Posted: 06 Oct 2013 05:03 PM PDT
An internal debate took place among the Islamists. Thus, there was a separation between the "traditionalists" centered on Erbakan and the "renewalists" led by Tayyip Erdogan. The renewalists argued that the party needed a new approach on handling fundamental issues like democracy, human rights and international relations.
Dr Ahmad Farouk Musa, The Malaysian Insider
Whether we realise or not, there has been a significant shift in the political approach of many Islamist movements especially in the dynamics of their normative framework throughout the world. It probably started with the transformation of Islamist parties in Turkey, namely Refah (the Welfare Party) and the Fazilet (the Virtue Party) to Adalet ve Kalkinma Partisi (Justice and Development Party, hereinafter referred as AKP) that has a more tolerant normative framework and eventually relinquished their Islamism.
If we were to trace this transformation, it started long ago even before the reformist movement of Jamaluddin al-Afghani and Muhammad Abduh, who are widely known as first Islamists. Perhaps the movement in Turkey was the first to respond to Western hegemony by formulating Islamic answers derived from Islamic sources. This movement is known as the Young Ottomans and could be seen as predecessors of Jamaluddin al-Afghani and Muhammad Abduh.
A brief history
As history has it, the Young Ottomans are among the first generation students that were sent to study in Europe with a hope that upon their return, they would help reforming the state. From their interaction with the West, these students developed a respect for Western political institutions and affirmed that the state would never be modernised unless by adopting a democratic government, not a caliphate.
They envisaged synthesising modern values with the traditional local values. They demanded a constitutional government, a parliamentarian regime and a political system based on human rights. They also offered a constitutional project with an Islamic foundation.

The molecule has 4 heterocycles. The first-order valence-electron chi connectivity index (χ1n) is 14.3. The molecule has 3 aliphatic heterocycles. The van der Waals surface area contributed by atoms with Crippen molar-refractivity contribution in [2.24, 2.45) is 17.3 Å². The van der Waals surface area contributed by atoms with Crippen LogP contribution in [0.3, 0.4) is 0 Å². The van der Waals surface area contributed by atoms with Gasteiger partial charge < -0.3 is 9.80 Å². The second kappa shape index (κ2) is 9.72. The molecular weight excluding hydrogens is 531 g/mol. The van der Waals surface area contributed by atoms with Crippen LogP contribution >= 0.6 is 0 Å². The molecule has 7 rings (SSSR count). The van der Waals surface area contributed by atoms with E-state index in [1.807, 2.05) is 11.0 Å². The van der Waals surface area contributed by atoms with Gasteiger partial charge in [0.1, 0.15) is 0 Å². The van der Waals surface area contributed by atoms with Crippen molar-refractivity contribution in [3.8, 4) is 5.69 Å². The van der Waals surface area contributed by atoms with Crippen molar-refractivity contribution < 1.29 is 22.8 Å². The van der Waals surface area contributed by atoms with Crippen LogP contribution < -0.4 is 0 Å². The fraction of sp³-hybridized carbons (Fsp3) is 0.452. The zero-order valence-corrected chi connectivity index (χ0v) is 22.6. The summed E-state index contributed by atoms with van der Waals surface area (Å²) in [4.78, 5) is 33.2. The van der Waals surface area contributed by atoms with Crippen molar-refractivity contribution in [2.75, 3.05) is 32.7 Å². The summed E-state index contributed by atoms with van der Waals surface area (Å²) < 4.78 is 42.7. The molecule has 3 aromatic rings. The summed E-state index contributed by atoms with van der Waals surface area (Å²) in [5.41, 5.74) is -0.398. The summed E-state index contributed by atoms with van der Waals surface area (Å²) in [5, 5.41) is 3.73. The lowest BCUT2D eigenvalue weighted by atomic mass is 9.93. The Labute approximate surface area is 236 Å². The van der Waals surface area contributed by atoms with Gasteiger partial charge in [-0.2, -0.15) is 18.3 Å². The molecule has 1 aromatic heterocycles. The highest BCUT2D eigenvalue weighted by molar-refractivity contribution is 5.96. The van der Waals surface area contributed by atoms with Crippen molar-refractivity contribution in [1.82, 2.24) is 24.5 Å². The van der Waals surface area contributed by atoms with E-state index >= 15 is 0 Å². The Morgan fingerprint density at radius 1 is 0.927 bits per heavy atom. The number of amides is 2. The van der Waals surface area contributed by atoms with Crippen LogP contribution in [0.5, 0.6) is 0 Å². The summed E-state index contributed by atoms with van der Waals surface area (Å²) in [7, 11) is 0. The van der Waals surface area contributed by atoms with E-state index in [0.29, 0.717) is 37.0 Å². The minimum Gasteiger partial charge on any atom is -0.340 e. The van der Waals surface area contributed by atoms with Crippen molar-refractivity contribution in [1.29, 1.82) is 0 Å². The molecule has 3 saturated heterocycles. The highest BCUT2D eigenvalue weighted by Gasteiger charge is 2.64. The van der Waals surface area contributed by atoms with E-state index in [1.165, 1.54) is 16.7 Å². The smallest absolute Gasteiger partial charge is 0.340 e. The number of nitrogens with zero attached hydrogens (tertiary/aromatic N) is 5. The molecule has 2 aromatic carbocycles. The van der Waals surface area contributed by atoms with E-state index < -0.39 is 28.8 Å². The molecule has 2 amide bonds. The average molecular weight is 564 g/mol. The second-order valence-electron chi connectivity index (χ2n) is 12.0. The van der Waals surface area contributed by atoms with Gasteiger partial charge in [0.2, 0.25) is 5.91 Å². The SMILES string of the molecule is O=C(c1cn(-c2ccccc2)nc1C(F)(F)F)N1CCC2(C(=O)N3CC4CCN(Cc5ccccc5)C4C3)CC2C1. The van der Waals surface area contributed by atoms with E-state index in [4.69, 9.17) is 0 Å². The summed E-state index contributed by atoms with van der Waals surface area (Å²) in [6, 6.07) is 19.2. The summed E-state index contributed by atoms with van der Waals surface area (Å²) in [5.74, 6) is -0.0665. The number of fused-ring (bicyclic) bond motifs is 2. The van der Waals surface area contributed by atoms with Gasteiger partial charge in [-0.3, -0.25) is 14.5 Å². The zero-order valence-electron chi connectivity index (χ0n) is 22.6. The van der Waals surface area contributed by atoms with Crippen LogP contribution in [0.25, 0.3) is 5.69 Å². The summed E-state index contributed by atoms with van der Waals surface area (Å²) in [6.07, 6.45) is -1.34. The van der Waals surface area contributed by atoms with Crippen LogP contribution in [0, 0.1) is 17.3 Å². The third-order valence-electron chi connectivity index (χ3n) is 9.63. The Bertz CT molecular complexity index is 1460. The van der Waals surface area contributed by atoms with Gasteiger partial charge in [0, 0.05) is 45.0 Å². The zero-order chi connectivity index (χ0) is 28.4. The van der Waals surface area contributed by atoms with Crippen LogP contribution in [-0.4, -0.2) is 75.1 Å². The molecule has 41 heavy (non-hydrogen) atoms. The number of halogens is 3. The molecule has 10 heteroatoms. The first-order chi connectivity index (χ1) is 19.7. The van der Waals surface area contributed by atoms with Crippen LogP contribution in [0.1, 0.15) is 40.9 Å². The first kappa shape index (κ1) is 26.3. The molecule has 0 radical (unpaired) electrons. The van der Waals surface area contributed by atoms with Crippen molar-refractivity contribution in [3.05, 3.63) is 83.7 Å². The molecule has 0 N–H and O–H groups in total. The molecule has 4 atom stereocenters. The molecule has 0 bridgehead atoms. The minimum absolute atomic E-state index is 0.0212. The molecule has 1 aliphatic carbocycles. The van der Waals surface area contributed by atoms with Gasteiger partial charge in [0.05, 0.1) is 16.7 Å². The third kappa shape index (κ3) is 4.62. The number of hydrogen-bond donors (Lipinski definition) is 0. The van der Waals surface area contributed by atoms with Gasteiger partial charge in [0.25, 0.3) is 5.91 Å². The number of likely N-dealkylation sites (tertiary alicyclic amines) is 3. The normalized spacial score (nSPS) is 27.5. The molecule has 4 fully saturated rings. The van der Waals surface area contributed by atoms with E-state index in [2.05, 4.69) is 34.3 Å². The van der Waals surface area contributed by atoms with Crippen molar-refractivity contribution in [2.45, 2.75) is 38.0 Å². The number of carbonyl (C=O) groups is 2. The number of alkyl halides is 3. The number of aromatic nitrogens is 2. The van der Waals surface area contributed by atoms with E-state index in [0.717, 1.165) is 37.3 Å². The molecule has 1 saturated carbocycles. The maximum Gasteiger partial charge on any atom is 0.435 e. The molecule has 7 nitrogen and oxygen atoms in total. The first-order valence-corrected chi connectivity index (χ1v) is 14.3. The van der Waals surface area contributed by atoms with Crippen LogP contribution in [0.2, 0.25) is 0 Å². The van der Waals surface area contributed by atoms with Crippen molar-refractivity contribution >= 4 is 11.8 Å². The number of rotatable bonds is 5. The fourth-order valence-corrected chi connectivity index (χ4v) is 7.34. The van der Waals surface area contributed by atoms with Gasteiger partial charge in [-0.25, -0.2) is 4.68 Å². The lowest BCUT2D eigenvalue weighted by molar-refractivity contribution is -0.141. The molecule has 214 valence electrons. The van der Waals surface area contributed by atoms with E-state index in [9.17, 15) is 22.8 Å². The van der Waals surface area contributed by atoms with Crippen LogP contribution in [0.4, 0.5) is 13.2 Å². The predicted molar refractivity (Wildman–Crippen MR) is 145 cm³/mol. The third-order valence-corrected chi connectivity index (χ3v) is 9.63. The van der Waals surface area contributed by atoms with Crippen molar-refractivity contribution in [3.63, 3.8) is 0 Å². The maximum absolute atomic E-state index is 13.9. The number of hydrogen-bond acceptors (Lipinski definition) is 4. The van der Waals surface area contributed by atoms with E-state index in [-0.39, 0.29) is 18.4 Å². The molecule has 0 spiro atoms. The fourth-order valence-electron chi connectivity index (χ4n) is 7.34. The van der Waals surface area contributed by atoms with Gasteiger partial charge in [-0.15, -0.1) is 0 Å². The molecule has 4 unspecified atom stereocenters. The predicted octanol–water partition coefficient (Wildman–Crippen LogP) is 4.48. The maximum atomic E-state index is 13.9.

The Young Ottomans had a chance to put their idea into practice in 1876 when there was a strong movement for a constitutional government. It was the first constitution of an Islamic State in history and was modeled on the Belgian and Prussian constitution. For the first time in Islamic history, all subjects were declared to be Ottomans regardless of their religion. All subjects were equal and enjoy individual liberty.
Unfortunately this experiment was shot-lived. Sultan Abdulhamid II, the last sultan of the Ottoman caliphate dissolved the parliament in 1878. The Young Ottomans were dispersed however the influence of their proto-liberalism and constitutionalism continued and the Sultan was forced to restore the constitution in 1908.
In 1909 the constitution was amended to increase the power of the legislature and restrict that of the sultan. This was the time when the Young Turks who were basically the secularists and nationalists' successors of the Young Ottomans rose to power. As a result of their ascension, the constitutional system did not last long. The Young Turks transformed this system into a dictatorship of the dominant party, Ittihad ve Terakki (Union and Progress) in a few years' time. The Young Turks republican successors – the Kemalists – did not allow pluralism and democracy to operate until 1950. During these four decades a staunchly secularist elite ruled Turkey. The Young Ottomans' identity and discourse were delegitimise and marginalised. The state monopolised the role of Islam in public sphere leaving no room for private interpretations of Islam.